Season 2 of AMC’s The Walking Dead wrapped up this past Sunday, kind of a big deal when you take into consideration the fact that the show was pulling in roughly 10 million viewers every time it aired. There are blogs all over the place discussing the big reveal, so feel free to head over there if you’re wondering what all the fuss is about. This post is meant to take a good hard look at character Theodore “T-Dog” Douglas.
AMC’s The Walking Dead is based on an immensely well-received comic book series of the same name written by Robert Kirkman. While it has, for the most part, stuck with the comics’ general plot progression, there have been a large amount of changes made. The addition of T-Dog as a member of the group in the first season was one of them.
As this season has progressed the internet has taken a lot of interest in T-Dog, for the most part discussing how little a role he actually has to play in the show. The following are his biggest moments listed in chronological order:
S1E1, Guts: T-Dog is one of the group members. He is savagely beaten by a racist among them and is almost killed. The character who beat him is handcuffed to a roof as punishment. Later, when sent to free him, T-Dog drops the keys down a drain.
S2E2, Bloodletting: T-Dog is upset because the group is leaving him behind with an old man. He thinks it is because he is black. It turns out that he has blood poisoning and is weak and might die.
S2E4, Cherokee Rose: T-Dog almost drinks water from a well that had a big fat zombie in it.
S2E6, Secrets: They’re at a farm, and one of the farmer’s kids turns his pistol sideways during shooting practice. T-Dog tells him not to “give [him] any of that gangster sh-t.”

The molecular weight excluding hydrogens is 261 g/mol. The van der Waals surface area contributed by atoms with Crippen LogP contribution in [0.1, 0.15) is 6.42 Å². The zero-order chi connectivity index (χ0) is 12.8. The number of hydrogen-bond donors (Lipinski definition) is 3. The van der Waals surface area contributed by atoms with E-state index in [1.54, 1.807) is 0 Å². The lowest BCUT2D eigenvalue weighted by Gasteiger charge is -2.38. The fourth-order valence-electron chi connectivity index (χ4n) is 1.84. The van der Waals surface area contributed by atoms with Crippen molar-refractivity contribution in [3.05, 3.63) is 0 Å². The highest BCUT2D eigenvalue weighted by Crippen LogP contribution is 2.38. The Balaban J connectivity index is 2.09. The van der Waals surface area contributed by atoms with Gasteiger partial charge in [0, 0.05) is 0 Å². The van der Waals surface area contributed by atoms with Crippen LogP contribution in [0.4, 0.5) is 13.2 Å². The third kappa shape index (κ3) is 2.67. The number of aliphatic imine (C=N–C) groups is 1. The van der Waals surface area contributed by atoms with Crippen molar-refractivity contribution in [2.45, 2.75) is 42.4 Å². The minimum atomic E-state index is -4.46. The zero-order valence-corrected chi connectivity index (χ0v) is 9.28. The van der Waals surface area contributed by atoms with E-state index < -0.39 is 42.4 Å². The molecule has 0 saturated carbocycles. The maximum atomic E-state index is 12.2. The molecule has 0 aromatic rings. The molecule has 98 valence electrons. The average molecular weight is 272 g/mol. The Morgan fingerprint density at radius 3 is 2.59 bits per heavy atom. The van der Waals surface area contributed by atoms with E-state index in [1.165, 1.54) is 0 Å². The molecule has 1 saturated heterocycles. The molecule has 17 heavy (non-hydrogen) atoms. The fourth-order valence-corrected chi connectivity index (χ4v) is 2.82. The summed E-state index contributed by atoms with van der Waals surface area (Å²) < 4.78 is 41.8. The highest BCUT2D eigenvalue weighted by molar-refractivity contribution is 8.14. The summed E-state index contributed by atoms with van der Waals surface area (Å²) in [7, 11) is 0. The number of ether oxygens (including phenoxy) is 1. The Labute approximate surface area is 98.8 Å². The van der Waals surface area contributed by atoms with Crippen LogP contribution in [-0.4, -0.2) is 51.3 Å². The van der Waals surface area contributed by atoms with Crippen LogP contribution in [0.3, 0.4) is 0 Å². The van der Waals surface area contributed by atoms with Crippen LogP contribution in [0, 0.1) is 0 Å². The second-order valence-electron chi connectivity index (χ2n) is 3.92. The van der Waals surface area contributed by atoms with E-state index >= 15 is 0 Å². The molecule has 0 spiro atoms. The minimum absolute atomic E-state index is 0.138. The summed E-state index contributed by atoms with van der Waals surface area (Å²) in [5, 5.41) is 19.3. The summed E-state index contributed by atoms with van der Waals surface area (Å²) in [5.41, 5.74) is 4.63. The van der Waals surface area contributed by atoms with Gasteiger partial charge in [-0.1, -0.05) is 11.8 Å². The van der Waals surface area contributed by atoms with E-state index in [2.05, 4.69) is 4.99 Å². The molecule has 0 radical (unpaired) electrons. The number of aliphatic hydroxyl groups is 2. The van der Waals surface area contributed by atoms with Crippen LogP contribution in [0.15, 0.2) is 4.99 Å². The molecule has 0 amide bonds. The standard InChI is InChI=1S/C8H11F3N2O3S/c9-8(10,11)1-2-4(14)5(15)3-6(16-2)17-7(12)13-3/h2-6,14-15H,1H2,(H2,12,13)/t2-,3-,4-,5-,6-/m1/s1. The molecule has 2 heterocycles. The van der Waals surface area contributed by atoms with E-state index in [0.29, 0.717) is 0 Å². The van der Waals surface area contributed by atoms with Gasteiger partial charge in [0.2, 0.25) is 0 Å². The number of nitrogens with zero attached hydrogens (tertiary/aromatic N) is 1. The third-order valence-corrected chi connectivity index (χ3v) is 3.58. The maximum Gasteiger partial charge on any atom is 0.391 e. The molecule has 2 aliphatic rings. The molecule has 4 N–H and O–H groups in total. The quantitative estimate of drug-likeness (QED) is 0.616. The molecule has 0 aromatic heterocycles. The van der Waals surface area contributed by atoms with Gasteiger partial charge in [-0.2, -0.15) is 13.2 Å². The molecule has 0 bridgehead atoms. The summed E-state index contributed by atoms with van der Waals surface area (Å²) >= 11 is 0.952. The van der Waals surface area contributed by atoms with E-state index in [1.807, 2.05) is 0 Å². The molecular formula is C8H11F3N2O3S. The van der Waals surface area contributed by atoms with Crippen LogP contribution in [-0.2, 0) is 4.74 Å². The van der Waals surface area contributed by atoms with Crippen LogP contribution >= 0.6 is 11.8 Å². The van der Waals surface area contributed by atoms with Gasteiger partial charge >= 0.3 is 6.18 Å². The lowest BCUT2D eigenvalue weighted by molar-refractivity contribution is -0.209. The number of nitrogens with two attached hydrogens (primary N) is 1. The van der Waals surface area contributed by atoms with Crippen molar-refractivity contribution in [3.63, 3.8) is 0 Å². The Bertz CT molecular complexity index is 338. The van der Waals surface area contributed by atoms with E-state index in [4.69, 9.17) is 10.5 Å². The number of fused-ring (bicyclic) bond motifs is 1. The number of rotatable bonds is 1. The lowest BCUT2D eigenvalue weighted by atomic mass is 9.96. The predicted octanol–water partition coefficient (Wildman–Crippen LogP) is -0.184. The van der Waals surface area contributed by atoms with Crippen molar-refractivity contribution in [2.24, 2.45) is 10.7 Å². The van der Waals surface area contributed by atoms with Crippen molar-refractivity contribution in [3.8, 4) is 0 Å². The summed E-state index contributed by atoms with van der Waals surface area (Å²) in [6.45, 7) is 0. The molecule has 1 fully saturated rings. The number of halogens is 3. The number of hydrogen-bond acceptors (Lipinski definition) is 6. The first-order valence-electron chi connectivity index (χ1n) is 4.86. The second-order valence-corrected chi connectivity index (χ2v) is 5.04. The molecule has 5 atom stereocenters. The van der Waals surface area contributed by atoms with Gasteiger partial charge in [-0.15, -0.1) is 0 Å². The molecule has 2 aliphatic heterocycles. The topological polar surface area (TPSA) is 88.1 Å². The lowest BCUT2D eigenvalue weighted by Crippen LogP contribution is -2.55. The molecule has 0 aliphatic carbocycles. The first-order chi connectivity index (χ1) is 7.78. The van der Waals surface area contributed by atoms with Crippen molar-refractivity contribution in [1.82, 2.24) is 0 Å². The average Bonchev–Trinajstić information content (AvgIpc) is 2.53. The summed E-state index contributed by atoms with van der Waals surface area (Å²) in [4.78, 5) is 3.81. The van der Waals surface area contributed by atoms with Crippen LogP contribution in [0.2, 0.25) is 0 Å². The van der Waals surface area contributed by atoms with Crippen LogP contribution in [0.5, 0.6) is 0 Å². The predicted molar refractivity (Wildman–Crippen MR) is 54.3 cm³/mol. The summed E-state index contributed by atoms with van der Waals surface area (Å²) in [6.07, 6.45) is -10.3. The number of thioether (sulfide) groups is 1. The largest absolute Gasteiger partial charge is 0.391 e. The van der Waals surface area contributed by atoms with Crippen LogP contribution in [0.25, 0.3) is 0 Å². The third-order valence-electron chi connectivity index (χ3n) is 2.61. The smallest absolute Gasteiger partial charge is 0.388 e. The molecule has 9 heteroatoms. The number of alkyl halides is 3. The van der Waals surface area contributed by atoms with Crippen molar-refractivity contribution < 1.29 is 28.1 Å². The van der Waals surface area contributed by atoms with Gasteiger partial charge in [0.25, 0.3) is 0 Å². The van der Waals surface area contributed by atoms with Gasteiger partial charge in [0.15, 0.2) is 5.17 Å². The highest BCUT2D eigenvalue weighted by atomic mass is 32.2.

S2E12, Better Angels: T-dog sees that a prisoner has escaped and exclaims “Aw hell no!”
S2E13, Beside the Dying Fire: Zombies attack the farm and everyone scatters. T-Dog is driving himself and two others to the coast. One of them, Rick’s wife, tells him to turn around or she’ll jump out of the truck. He does so, performing a particularly ugly U-turn.
As the second season progressed, the conversation about T-Dog and what he has to do with anything grew immensely. In the last few episodes many were wondering if he was ever going to get past more than one or two lines per episode. Some have theorized [and by some I mean me] that he shares the same affliction as Eddie Murphy’s character in the universally panned A Thousand Words.
Thankfully, an interview with showrunner Glen Mazzara hopes to answer all of your questions about this enigma of a man. Entertainment Weekly asked if we would be seeing more of T-Dog next season, and the answer was as follows:
There is a plan for T-Dog. Given all of the things that I had to focus on to develop the show in a way that I felt was best, I will say that T-Dog got short shrift. We took care of business, and now we can delve into [SPOILERS] and T-Dog and all these other characters. T-Dog fans will be happy. We’re no longer interested in having a character in the background only saying one line per episode. We’re done with that. But again, we only had so much real estate, and it was very important for me to tell Rick’s story.
Which is great, really, except that I don’t see him having much more to offer the show. As far as what his role is it’s difficult to look any further than token black character. Glenn, a Korean-American character, was present in the comics and as a result has a pretty well-defined personality and storyline. In other words, Glenn has a foundation that extends beyond diversity for diversity’s sake. At this point in the series, T-Dog is actually the only character [save for a girl whose name was changed] not found in the original comics, and this really stands out.
It’s great that Mazzara was able to address, in a straightforward manner, that they did have a character who was “only saying one line per episode.” What remains to be seen is whether or not the writers for The Walking Dead can add any sort of complexity to T-Dog in this upcoming season. It’s been amusing watching and waiting to see if he does, well, anything, but while that may be enjoyable it doesn’t make it good television.